The U.S. Labor Department released December’s job report. It was mixed bag. Here’s what you need to know:
2019—according to reporting in The New York Times of Friday’s Labor Department report—was a year marked by “steady but slowing gains in employment.”
In her analysis of the U.S. Labor Department’s report, reporter Patricia Cohen quoted economist Gregory Daco: “I think 2019 was a year of consolidation,” Mr. Daco [chief U.S. economist at Oxford Economics] said. “We had relatively strong and steady job growth over the year despite a number of headwinds including a trade war with China, weaker global activity and heightened policy uncertainty.”
The bad news, according to The N.Y. Times, these uncertainties about the global trade market are, in part, reason for 2019’s slow wage growth, 2.9%: “far below the 3.4 percent peak reached in February, and down from the 3.3 percent year-over-year average in December 2018.”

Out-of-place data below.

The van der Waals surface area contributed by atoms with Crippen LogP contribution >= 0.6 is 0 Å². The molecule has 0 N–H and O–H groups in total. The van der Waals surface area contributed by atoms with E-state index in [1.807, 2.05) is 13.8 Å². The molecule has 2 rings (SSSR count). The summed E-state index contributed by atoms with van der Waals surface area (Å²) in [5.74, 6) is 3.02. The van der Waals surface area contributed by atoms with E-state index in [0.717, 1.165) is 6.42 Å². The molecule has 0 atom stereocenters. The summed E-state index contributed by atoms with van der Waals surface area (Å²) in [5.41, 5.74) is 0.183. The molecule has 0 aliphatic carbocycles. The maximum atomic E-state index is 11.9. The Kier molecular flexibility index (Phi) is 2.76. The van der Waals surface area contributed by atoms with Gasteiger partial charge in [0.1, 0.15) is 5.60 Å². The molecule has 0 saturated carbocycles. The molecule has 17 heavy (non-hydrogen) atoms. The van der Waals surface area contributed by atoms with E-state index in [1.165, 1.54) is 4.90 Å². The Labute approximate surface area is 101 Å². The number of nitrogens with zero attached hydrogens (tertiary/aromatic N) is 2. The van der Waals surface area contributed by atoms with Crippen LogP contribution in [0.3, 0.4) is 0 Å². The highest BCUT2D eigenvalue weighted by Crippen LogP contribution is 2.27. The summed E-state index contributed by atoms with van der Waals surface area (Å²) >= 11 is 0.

Many employers are being more cautious about hiring more employees and increasing wages. December’s payroll and wage growth were disappointing, coming up short of expectations.
The manufacturing sector–which is undergoing enormous shifts–continues to struggle, losing 12,000 positions in December. Construction, as well, is struggling.
Some good news is that, according to The N.Y. Times, the “official unemployment rate has remained at half-century lows”: 3.5%.
Also, the trade deal between the U.S. and China is finally beginning; however, many of the details of the agreement are still uncertain.
Money continues to follow tech’s expansion, particularly into communities fostering new start-ups. Lots of tech jobs are broadening from California, which has remained so dominant in the tech world for decades.
Additionally, consumer confidence remains high. According to The N.Y. Times: “Health care, transportation and logistics, and professional and business services have flourished…The retail sector, which has struggled for much of 2019, was buoyed by the holiday season and added 41,000 jobs in December.”